Caught D.W.I. in Road Stop

There was only one arrest in East Hampton this past week on drunken driving charges; it came after a one-vehicle accident around midnight Monday. According to the East Hampton Town police, Jonathon A. Hansen, 20, of Amagansett was behind the wheel of a 2004 Ford pickup, headed north at the end of Hog Creek Road in Springs, near where it intersects with King’s Point Road, when he missed the stop sign and drove across King’s Point Road, over the shoulder, and into the brush, crashing into a tree. 

Mr. Hansen appeared to be inebriated to the police, and was charged with driving while intoxicated, but because he had sustained injuries in the crash, he was taken to Stony Brook Southampton Hospital, where he was treated and released back into custody. 

He was limping noticeably when he was taken into court in handcuffs Tuesday morning, his right leg in a brace. During his arraignment on the drunken driving charge, legal questions arose about Mr. Hansen’s driving privileges, and East Hampton Town Justice Steven Tekulsky needed answers.

It appeared initially to Justice Tekulsky that Mr. Hansen had refused to consent to have blood drawn to test the amount of alcohol in his system. Such a refusal would result in a one-year suspension of Mr. Hansen’s right to drive in New York State. However, Cynthia Darrell, who heads the Legal Aid Society’s East End bureau and was on hand to represent Mr. Hansen, pointed out that he had signed a consent form to allow blood to be drawn. That blood was not drawn was not Mr. Hansen’s fault, she argued, but, rather, apparently due to the circumstance that there was no certified nurse on hand to do the procedure. Justice Tekulsky agreed.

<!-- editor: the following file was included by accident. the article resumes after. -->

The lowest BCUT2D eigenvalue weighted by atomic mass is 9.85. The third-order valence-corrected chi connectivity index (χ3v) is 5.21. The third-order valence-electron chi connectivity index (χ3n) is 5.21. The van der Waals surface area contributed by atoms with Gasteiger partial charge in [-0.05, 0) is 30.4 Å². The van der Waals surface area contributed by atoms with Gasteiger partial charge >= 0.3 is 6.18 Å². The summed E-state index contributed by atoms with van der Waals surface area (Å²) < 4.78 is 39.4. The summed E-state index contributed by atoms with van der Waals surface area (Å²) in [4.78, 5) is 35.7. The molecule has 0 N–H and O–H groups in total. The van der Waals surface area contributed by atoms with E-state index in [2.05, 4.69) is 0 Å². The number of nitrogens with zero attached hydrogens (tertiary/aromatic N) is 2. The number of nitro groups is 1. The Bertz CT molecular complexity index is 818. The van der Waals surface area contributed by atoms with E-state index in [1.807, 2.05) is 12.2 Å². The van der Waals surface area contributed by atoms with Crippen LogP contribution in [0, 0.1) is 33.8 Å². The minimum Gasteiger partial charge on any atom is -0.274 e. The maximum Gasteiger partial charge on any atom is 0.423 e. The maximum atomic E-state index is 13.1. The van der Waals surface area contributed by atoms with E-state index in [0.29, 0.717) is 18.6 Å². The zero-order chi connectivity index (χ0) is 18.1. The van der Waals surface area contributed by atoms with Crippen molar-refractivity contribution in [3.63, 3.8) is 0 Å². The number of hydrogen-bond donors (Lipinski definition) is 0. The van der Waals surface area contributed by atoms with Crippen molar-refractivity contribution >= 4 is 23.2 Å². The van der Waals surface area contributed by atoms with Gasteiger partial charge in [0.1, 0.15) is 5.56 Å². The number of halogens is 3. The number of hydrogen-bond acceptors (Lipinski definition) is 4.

However, there was still the question of whether Mr. Hansen even held a valid driver’s license. He had only been issued a learner’s permit by the state. Ms. Darrell agreed, but pointed out that Mr. Hansen recently passed his road test. She said that once a driver passes a road test conducted by the Department of Motor Vehicles, he or she can legally drive in New York, even though the physical license is not yet in their possession. Justice Tekulsky again agreed, and released Mr. Hansen without bail, but with a future date on his criminal calendar.